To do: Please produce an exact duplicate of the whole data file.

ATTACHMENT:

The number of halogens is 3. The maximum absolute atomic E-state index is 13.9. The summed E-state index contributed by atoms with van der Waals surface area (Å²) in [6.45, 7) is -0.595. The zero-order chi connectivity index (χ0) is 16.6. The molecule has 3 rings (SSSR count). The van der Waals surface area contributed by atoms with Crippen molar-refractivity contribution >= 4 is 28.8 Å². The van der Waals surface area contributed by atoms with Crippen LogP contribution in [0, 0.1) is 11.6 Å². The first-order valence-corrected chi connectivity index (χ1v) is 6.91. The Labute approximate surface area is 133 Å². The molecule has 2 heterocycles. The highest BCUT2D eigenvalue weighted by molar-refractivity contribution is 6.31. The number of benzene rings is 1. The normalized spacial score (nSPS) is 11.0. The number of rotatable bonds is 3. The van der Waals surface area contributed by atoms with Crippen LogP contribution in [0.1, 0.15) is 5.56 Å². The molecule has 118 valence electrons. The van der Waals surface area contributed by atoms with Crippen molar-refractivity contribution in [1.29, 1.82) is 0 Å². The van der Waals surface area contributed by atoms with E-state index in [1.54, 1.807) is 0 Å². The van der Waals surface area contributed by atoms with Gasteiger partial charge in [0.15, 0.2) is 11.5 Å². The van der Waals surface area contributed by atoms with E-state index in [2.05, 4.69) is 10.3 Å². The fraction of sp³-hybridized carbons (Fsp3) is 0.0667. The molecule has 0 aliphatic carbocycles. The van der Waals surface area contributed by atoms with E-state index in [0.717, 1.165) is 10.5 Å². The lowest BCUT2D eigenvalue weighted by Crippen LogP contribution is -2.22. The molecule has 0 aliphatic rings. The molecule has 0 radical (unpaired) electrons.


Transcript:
The number of halogens is 3. The maximum absolute atomic E-state index is 13.9. The summed E-state index contributed by atoms with van der Waals surface area (Å²) in [6.45, 7) is -0.595. The zero-order chi connectivity index (χ0) is 16.6. The molecule has 3 rings (SSSR count). The van der Waals surface area contributed by atoms with Crippen molar-refractivity contribution >= 4 is 28.8 Å². The van der Waals surface area contributed by atoms with Crippen LogP contribution in [0, 0.1) is 11.6 Å². The first-order valence-corrected chi connectivity index (χ1v) is 6.91. The Labute approximate surface area is 133 Å². The molecule has 2 heterocycles. The highest BCUT2D eigenvalue weighted by molar-refractivity contribution is 6.31. The number of benzene rings is 1. The normalized spacial score (nSPS) is 11.0. The number of rotatable bonds is 3. The van der Waals surface area contributed by atoms with Crippen LogP contribution in [0.1, 0.15) is 5.56 Å². The molecule has 118 valence electrons. The van der Waals surface area contributed by atoms with Crippen molar-refractivity contribution in [1.29, 1.82) is 0 Å². The van der Waals surface area contributed by atoms with E-state index in [1.54, 1.807) is 0 Å². The van der Waals surface area contributed by atoms with Gasteiger partial charge in [0.15, 0.2) is 11.5 Å². The van der Waals surface area contributed by atoms with E-state index in [2.05, 4.69) is 10.3 Å². The fraction of sp³-hybridized carbons (Fsp3) is 0.0667. The molecule has 0 aliphatic carbocycles. The van der Waals surface area contributed by atoms with E-state index in [0.717, 1.165) is 10.5 Å². The lowest BCUT2D eigenvalue weighted by Crippen LogP contribution is -2.22. The molecule has 0 aliphatic rings. The molecule has 0 radical (unpaired) electrons.